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Browsing by Subject "orientaatiokurssi"

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  • Aksela, Olli (2022)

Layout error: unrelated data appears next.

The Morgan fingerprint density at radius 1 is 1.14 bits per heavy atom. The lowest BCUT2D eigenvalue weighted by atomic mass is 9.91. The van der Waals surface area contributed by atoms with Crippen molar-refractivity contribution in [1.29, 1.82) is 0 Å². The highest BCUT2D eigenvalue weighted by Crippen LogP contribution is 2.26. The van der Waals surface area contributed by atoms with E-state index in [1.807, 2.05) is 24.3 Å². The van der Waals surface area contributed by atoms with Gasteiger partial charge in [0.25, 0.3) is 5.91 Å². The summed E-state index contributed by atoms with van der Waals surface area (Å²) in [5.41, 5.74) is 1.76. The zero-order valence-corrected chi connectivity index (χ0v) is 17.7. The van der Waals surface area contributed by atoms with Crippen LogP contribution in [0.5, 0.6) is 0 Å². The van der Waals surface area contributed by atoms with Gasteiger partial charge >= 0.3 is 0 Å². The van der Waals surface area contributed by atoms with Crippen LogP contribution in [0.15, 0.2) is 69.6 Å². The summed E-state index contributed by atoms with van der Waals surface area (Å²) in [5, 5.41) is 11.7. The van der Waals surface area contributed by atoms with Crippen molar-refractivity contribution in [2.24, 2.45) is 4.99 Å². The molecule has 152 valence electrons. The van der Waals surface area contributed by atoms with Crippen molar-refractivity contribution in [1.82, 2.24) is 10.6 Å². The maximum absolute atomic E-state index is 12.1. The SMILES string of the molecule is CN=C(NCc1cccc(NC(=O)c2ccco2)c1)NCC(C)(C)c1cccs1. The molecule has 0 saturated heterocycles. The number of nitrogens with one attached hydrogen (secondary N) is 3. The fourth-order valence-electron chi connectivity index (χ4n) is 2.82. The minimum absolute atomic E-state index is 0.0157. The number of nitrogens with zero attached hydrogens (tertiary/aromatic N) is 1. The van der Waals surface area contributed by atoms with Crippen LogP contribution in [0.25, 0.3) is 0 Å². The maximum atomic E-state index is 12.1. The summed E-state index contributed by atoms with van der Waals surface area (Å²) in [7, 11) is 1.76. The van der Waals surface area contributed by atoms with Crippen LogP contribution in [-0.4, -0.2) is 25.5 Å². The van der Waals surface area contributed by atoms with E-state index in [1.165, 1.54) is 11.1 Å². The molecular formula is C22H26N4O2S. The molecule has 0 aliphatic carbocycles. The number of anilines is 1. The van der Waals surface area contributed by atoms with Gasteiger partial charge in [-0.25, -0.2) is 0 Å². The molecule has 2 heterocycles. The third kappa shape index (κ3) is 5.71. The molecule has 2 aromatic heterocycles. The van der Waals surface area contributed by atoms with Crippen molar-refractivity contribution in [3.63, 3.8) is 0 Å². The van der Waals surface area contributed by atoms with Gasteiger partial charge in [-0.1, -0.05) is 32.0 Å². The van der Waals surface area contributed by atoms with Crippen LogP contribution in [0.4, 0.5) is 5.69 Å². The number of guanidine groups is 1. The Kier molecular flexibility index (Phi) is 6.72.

The aim of this Master’s Thesis is to increase the understanding of the dimensions of academic self-efficacy and their development among those students who have attended to the university introductory courses. The web-based orientation courses are the latest forms of co-operation between high schools and universities in Finland. There is little research to date on the impact of the courses and the components of academic self-efficacy. Methods: This study consists of two parts. In the first part of it, a structural analysis of the Ac-ademic Self-Efficacy Scale (Ashraf & Gafoor, 2006) was performed for the measurement of academic self-efficacy. It examined the domains of the students' academic self-efficacy, and the relationship between the background factors (gender, age, parental education, and aca-demic success). In the second part of the study, the development of academic self-efficacy was examined in the dimensions formed in the structural analysis. The data was collected us-ing an online questionnaire twice during the courses. All students participated on it voluntarily. An exploratory factor analysis of the data from a survey conducted at the beginning of the course was used in the first part of study. The data was collected from the introductory cours-es (artificial intelligence, chemistry and medicine) organized by two universities (N = 195). The second part of the study examined the development of academic self-efficacy using the data of the students before and after two courses (chemistry and medicine). It was performed by a t-test of a pairwise sample on factor point variables (N = 43). The entire study was con-ducted during the COVID-19 pandemic during the school year 2020–2021 before the entry in-to force of the new High School Act (2019) and the new curricula framework. Results and Conclusions: With this measure, the academic self-ability of the students in the introductory courses formed a three-factor model: perceived cognitive ability, perceived ability to provide support, and perceived self-regulated learning skills. The model was compared with the structural results of other academic self-efficacy measures and research literature, and theoretical support was found for it. The study found indications of a positive effect of complet-ing the courses on academic self-efficacy. The goal of the introductory courses for students to become acquainted with the field and one’s own abilities would seem to have strengthened. The study presents an iterated version of the academic self-efficacy measure used and sug-gestions for the development of it and areas for further research. The results of the study can be applied in teaching, for example in the development of introductory courses and research in terms of academic self-efficacy.